For the Worley family, it was even more basic. The Washington weather was turning chilly and they had only summer clothes for the baby. But they didn't have to ask for help.
"There is an angel that just walked in the door," recalls Colleen. "She just sat down and started talking to all of us and she just wrote out a check and handed it to the kids. …And after she left, I said, 'Is this a loan?' And she said, 'No, No.'"
Rene Bardorf is one of several Marine Corps wives who saw that the financial aid provided by the government wasn't enough. She started handing out money as fast as they could raise it.
So far, the Injured Marine Semper Fi Fund has handed out $300,000 to 200 families.
"Most of it has come from individual donors that have sent small checks to our fund," says Bardorf. "We operate week to week based on the funds that we have, and the amazing thing about what we're doing is that we pray every week that we'll be able to assist more families. And we go to the mailbox, and every week there's more checks."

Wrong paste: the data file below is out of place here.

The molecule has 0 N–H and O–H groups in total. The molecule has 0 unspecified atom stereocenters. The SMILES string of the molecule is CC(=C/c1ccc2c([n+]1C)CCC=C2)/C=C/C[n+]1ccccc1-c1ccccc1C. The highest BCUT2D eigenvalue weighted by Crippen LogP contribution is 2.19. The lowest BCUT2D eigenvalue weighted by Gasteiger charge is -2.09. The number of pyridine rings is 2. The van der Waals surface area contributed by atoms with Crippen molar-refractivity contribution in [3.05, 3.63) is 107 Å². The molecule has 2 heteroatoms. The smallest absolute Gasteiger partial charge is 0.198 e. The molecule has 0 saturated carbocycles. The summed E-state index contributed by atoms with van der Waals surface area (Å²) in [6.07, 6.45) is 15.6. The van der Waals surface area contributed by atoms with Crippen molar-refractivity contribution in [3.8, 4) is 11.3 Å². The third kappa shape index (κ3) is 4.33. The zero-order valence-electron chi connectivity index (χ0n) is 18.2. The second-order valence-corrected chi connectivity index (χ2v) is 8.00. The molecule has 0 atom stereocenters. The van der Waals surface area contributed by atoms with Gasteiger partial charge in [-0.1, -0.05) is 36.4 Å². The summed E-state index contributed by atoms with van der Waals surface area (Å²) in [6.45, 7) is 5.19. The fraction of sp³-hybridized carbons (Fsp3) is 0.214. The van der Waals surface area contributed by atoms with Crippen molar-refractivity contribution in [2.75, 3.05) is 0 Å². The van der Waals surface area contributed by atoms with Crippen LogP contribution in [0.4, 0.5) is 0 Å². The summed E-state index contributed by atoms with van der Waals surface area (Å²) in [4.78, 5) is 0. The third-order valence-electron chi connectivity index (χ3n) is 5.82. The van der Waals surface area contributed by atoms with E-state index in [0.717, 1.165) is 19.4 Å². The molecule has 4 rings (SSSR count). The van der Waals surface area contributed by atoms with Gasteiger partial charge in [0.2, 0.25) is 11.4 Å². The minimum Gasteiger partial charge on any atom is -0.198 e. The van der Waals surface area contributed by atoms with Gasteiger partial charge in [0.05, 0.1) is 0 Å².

She still remembers the family she helped. "The parents cried when I gave it to them, because they said, 'Thank God that I can stay a little bit longer, because we have bills to pay at home and we're factory workers and we can't afford to just stay here for months on end without some kind of help. You just bought us more time with our son,'" says Bardorf.
And it was the same with the Webb's mortgage payment. "It has been a humbling experience, because we never thought we'd be in this position – that we'd be taking money from people," says Valle Webb, who adds that she never thought she was going to have to depend on the kindness of others. "But when the mortgage payment starts coming in, and you don't have a check, you change your mind."
While technicians try to fit Worley with his new leg, he is outfitting himself with and a new way of thinking about the future.
"I worry all the time about being able to take care of my family now," says Worley. "But I tell you what, the present I know is being taken care of. We're cradled in people's hands right now."